For one, the meeting wasn't jam-packed full. There were actually empty chairs! This might have something to do with it being a Wednesday - difficult for people to get away mid-week all the time. Another surprise: I was maybe the only CF patient in the room; there were only two people younger than me and only one of those sounded like she might have CF. A third surprise: There were many caregivers there without their patients. Odd. And many "new" patients - people still going through evaluation.
Even more of a surprise: this meeting began like an actual support group, with the first hour being run by the social worker, Phyllis, and people introducing themselves and briefly telling their stories. I kept waiting for a CF person to stand up, but no-one did. I was last, so had less time, but I made sure to stand up and say a few words. With as many pulmonary fibrosis patients as had just introduced themselves, I really wanted to talk about Dad, but didn't have the time for it.
What I expressed, instead, was how much I'd just learned listening to all of them and how humbling it is to still not be on oxygen. Some of these people were, in the recent past, quite literally at death's door. One woman was in a coma for two and a half months and though the doctors wanted to pull the plug, her daughter would not let them. Now she is out and about with her oxygen and just recently listed. Another man, Willy, was a NY Transit cop for 16 years before his condition forced him into early retirement. Now he works in North Carolina for a homicide division down there. I'll come back to Willy in a bit.
I also expressed that I wanted to make sure the cystic fibrosis corner was heard from. I was, frankly, shocked to see no other CF patients there. Still...I mentioned that CF patients, as a group, tend to have a close knit online support community, mentioned Joanne Schum being 17 years post-tx (!!), and noted that all of our stories will ultimately have the same chapter in the middle somewhere.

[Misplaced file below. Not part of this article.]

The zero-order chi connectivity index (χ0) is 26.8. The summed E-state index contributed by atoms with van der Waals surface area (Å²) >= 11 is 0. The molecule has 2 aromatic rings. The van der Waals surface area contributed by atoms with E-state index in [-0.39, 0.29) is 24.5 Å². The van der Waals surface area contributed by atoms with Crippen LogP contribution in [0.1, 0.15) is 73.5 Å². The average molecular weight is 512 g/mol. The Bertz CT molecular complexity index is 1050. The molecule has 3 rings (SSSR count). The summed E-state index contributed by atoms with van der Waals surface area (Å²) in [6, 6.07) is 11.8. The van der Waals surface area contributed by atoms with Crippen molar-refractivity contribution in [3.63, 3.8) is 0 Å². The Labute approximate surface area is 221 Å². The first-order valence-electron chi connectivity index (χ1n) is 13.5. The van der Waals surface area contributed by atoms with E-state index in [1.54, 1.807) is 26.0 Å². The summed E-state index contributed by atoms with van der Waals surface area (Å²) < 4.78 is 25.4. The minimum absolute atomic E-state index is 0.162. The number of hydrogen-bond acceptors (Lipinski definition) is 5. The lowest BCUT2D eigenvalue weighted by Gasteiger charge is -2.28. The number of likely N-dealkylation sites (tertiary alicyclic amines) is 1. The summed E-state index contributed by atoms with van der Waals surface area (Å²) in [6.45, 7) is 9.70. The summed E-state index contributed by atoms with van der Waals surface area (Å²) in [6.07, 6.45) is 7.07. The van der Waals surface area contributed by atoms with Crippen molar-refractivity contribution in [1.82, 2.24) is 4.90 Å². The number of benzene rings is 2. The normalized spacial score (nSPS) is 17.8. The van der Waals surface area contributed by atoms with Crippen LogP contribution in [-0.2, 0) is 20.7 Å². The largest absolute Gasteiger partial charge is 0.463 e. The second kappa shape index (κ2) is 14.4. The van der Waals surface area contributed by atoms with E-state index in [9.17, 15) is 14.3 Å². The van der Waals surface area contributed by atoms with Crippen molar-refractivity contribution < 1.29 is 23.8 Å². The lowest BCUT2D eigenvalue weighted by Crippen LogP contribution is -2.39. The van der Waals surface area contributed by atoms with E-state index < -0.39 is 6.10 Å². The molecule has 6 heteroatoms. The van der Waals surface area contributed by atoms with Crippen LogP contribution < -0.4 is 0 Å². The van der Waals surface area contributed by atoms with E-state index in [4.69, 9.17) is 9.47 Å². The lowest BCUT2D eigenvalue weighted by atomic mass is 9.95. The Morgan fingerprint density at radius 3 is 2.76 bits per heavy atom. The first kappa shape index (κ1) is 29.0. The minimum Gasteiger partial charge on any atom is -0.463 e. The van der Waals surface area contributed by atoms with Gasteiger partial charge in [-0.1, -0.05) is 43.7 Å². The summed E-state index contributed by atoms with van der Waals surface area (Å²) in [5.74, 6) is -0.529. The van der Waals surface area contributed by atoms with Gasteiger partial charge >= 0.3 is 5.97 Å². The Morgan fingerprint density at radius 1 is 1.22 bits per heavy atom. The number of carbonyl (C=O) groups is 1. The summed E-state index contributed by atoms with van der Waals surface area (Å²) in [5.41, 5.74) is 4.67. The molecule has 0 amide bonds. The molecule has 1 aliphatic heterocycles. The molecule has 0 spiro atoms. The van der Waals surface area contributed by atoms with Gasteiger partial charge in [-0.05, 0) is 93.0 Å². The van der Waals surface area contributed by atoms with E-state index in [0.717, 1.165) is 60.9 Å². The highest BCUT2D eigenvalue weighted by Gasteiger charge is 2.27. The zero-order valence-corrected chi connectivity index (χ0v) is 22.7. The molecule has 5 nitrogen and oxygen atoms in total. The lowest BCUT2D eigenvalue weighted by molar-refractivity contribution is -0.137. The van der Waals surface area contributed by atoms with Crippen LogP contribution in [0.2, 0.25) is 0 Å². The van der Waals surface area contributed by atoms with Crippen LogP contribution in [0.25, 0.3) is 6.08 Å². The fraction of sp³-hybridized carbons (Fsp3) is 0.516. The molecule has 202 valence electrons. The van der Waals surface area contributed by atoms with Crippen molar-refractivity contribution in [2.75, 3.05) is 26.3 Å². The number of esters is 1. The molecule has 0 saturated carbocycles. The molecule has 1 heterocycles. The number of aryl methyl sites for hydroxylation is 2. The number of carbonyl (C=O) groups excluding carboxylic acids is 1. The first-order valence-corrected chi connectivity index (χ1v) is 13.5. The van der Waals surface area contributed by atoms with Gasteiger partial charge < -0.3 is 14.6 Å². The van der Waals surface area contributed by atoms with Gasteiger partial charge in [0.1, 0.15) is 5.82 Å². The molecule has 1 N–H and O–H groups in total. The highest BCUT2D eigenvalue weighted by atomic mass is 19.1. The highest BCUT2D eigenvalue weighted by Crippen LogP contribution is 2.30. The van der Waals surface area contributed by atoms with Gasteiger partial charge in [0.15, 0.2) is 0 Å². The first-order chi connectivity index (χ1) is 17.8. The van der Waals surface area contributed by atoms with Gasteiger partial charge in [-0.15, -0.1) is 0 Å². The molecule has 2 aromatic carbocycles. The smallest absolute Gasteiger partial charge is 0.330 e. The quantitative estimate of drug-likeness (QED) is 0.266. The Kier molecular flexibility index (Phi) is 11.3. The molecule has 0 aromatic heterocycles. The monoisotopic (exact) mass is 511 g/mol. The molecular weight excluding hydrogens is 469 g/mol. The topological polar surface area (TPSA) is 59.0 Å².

The meeting moved on with Dr. Lederer, the other main pulmonologist at the clinic, speaking about statistics, for the most part. I like him a lot and am now thinking about trying to switch to his care. I believe he is Jerry Cahill's doc.
Anyway, he had put together a very clean and organized power point that was used very well - this man can certainly present! Unfortunately, on some slides w/ bar graphs showing average survival rates post-tx among various groups, the only disease he illustrated was cystic fibrosis. This was a bar of its own, alongside bars for over-65, LAS above 60, national averages, and NY Presbyterian averages. Some of the patients were not pleased that CF was called out and the other lung diseases weren't. I began to feel very alone in both my literal and figurative corners.
Well...the meeting went. Good info all around. One supremely annoying woman, a patient, who could not shut her fucking yap. You'd have thought she was at a gospel revival or something.
Now...let me wrap up with Willy because he has possibly come the farthest to be transplanted at NY Presbyterian. He lives in North Carolina!! I asked him, before the meeting, why not Duke or Chapel Hill? Well, it boils down to what he found in his research. He likes the NY Presbyterian numbers better, their success rates, their survival rates. He has heard a couple of bad stories come out of Duke that scared him. I had to concur on the survival stats. NY Presbyterian is one of the best in the nation, if not THE best. When your life is on the line, you bet on the winning horse, not the convenient horse. Fortunately for me (though not for my family), NY Pres is also quite convenient for me. But that ... that is by planning. Way back when I moved here and transplant was just a distant "someday" possibility, I was aware that this was the right area to be in when I'd eventually need it.